Commercial Mortgage Quick Reference Guide
Simply put, a non-recourse commercial loan is the opposite of a recourse loan on commercial property. Recourse loans require the personal guarantee of the borrower(s) so that in the event of loan default, whatever money the bank does not recuperate from the property, the borrower and his personal assets are on the line for the balance of the funds to make the bank whole. CMBS loans for example are generally non-recourse financial instruments.
In the case of non-recourse commercial loans, the bank’s only means for recuperation of lost investment and yield in the event of a default is the property itself and the income the property generates. This is obviously advantageous to borrowers because who wouldn’t want less risk and exposure. Conversely non-recourse loans carry higher risks for lenders and investors. Because of this, the commercial lender often requires certain property types, and classes, in primary markets. Property income (both past and present) are also determining factors, as well as lower leverage.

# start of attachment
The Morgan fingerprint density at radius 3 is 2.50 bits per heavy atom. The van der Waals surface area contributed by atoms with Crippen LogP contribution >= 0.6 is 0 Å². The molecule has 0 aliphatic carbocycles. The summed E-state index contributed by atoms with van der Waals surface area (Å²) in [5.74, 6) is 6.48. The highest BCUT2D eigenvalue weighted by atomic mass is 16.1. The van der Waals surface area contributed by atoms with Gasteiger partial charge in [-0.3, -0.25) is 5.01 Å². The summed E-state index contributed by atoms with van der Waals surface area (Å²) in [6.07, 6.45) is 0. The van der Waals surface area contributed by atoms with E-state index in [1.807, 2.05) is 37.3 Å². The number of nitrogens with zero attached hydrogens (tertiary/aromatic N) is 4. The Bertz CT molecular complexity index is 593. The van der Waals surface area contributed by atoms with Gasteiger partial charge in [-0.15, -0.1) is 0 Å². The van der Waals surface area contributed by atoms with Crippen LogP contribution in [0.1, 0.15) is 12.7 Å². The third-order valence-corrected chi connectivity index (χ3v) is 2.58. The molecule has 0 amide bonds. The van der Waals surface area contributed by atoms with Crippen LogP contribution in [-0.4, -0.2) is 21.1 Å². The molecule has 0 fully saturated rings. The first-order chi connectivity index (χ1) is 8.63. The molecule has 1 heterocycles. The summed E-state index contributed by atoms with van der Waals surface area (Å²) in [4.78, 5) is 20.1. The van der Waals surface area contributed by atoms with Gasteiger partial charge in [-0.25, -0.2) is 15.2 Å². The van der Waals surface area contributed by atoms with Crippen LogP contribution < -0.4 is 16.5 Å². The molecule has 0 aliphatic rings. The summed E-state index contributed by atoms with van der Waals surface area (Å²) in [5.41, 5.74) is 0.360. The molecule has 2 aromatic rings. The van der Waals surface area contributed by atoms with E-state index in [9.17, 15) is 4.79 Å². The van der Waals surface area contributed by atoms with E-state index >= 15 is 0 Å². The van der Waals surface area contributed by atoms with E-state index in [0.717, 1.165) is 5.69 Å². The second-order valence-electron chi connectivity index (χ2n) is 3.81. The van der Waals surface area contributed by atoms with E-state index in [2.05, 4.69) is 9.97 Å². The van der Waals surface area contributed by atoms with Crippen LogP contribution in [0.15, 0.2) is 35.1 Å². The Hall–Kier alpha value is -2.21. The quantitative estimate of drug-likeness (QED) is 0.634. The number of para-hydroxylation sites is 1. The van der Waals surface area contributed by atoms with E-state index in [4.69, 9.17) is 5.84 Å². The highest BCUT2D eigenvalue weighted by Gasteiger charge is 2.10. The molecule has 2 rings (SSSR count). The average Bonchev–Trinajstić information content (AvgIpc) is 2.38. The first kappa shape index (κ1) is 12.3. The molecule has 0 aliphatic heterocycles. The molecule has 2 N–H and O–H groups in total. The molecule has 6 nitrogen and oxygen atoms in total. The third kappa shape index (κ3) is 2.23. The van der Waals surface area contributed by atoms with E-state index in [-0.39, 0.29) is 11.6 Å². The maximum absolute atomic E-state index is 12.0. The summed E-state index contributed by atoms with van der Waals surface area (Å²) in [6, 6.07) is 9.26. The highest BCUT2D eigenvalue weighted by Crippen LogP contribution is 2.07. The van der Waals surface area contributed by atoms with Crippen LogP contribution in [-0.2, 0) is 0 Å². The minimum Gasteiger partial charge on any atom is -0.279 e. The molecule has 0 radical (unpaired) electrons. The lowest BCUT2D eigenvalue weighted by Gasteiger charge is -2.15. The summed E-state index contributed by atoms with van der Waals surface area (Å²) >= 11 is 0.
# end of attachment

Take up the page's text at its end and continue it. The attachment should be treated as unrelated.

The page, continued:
Furthermore, non-recourse commercial mortgage loans are generally only available to borrowers that are very strong financially, because in those cases, a default is of course less likely because the borrower has the financial means to ensure the property’s income is used for the property. Commercial mortgage lenders will also require a very experienced borrower for making a non-recourse loan.
To sum things up, non-recourse loans are harder to get, but are very much the norm in the market of commercial loans over $5 - $10 million. There is one caveat, or carve-out may be a better word. Most non-recourse loans come with bad-boy carve-outs, which provide the lender full recourse in the event a borrower is negligent or does anything fraudulent. These carve-outs can convert a non-recourse mortgage loan to a full-recourse loan in a moment’s time.